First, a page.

The three main types of eating disorders
Anorexia nervosa: People with anorexia tend to have a distorted image of their bodies, believing that they are overweight even if they are dangerously thin. They refuse to eat, often count calories obsessively, and exercise excessively. Generally speaking, those with anorexia tend to be perfectionistic and often come from families where there are high expectations.
Bulimia nervosa: People with bulimia tend to eat excessive amounts of food and then purge the food from their bodies through the use of diuretics, laxatives, vomiting and exercise. There tends to be a great deal of guilt and shame attached to this disorder, therefore their activities are done secretively. People with bulimia often tend to be impulsive in nature.
Binge eating disorder: This is the same as bulimia to the extent that people tend to eat excessive amounts of food and often experience episodes of “ out of control” eating. However, they do not purge their bodies of food. Again, as there tends to be a great deal of guilt and shame, and their activities are often done in a secretive fashion.
Eating disorders affect both men and women
Although we often think of eating disorders primarily affecting girls and women, this is not necessarily so. Boys and men also struggle with very similar societal pressures to look a certain way. However, it may often be disguised, especially in its initial stages, through working out, e.g., weight lifting or running. Although perspectives are changing, when people think or talk about eating disorders, they still tend to consider it to be much more common in the female population.
Asking for help
The nature of the symptoms in both anorexia nervosa and bulimia nervosa often means that clients seek help either under pressure from others such as family members or because they have been struggling for a long time and are at the point where they feel they can no longer deal with it on their own.
People with anorexia are often in denial of their illness and people who have bulimia experience shame and secretiveness around their bulimic symptoms. They often have a great deal of trouble trusting those who want to help them because often times previous relationships, especially within their family, have been intrusive, controlling or abusive, or perceived to be so. The relationship with the therapist requires vulnerability and a loss of control.
Therefore, it is critical when a person presents for help that they be assured that there is no judgement and that their confidentiality will be respected unless there are safety concerns, either of a physical or psychiatric nature.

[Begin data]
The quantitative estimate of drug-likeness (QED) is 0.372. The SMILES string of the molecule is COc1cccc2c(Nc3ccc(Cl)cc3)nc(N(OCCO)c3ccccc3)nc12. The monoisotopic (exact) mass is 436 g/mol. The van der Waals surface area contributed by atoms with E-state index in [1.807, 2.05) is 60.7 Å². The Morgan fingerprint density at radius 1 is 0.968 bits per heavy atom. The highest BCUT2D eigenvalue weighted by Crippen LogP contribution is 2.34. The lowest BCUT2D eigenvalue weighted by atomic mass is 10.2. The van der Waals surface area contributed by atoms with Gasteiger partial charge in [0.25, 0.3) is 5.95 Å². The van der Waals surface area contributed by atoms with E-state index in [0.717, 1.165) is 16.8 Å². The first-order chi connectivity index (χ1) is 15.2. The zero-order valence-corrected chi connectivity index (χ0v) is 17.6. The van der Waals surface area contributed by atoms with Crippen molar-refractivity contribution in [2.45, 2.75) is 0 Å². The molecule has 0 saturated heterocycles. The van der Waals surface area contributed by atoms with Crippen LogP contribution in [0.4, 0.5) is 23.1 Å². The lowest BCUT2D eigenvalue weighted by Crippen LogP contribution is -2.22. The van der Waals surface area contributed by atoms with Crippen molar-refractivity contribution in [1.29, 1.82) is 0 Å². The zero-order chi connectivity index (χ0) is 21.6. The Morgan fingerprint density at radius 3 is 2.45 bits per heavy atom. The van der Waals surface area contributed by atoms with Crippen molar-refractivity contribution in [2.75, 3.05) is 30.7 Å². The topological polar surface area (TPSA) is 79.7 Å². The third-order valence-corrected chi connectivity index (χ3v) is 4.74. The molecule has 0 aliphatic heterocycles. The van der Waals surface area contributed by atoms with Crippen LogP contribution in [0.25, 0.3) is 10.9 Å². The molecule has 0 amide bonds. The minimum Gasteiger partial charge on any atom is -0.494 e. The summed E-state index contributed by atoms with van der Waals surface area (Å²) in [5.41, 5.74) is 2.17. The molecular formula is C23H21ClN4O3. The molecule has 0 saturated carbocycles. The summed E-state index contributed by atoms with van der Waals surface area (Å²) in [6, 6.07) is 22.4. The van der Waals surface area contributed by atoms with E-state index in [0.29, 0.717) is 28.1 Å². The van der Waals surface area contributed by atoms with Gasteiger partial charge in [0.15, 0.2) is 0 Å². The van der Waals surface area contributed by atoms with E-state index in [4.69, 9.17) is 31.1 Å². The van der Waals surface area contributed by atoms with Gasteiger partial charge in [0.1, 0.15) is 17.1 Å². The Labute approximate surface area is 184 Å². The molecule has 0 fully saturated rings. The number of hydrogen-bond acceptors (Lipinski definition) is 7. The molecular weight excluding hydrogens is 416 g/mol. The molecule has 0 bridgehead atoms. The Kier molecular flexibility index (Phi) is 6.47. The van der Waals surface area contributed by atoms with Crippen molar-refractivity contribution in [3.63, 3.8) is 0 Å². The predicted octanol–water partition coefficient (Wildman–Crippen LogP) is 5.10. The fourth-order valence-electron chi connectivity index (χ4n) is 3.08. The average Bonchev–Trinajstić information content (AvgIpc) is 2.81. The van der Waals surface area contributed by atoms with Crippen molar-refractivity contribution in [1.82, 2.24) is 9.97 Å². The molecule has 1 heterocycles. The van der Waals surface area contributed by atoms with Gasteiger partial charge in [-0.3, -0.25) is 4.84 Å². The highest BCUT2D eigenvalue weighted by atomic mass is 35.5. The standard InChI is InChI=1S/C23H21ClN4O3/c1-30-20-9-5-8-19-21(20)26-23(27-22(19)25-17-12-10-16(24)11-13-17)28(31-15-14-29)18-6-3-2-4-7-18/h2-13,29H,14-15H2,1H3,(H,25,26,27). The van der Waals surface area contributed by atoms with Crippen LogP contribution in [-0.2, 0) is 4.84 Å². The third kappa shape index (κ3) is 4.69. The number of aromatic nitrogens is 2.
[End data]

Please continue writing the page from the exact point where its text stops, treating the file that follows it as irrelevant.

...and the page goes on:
Challenges for therapists
My job as a therapist is to help my client understand that recovery is a process, not an event, and that the work will require patience, honesty, hard work and commitment on both of our parts. Dealing with the issues involved is very complex work. The obsession with body image is the most powerful issue and one of the most challenging to change. Cognitive behavioral therapy (CBT) is a very beneficial form of treatment.
Many studies have documented that the treatment of people with eating disorders, more than any other psychiatric disorder, evokes feelings of helplessness, anger, frustration, fear and stress (to name a few) in therapists. The work is demanding and often met with a great deal of resistance, especially as the client begins to gain weight or get better.
Since people with eating disorders often have had a great deal of practice in being secretive, controlling (in terms of when, what or if they eat) and have learned all sorts of ways to keep people from knowing what is going on for them, it is very easy for splitting to occur. They tend to know “every trick in the book.” Therefore consistency and good communication are paramount.
The team approach to treating eating disorders
Treatment of an eating disorder often requires a multi-disciplinary approach. A physician is often needed in order to rule out any physical causes or illness as well as to monitor blood pressure and heart rate to determine imminent physical risk.
A nutritionist is often an important component of treatment so that the person can develop a healthy eating plan, food diary, etc. A therapist, be it a social worker, psychologist or a psychiatrist focuses on the underlying psychological issues as well as helping to identify and address the immediate needs of their client such as depression, anxiety, social and familial relationships, self esteem, abuse, etc.
This multi-disciplinary team approach is essential in terms of forming a collaborative relationship, or therapeutic alliance with the client in order to help them move forward with recovery but it also serves as mutual support for the team members, especially when the going gets rough.
Family therapy is often beneficial, not only in terms of providing education and support to the family about the illness but also to help insure and reinforce the client’s compliance with the treatment recommendations.
Group therapy has also proven to be extremely valuable because the client gains support from others who are experiencing the same things they are, but the dynamic of being in a group means that other members will confront more easily than in individual therapy.
Although working with clients that have an eating disorder can be long term and challenging work, it also brings with it an enormous amount of joy and satisfaction. To watch a client grow from being in a (very often) life-threatening situation to a thriving, healthy individual is gratifying and heart-warming but it also requires us as therapists to dig deep, to examine and face our own feelings around body image and to address any countertransference issues as they arise.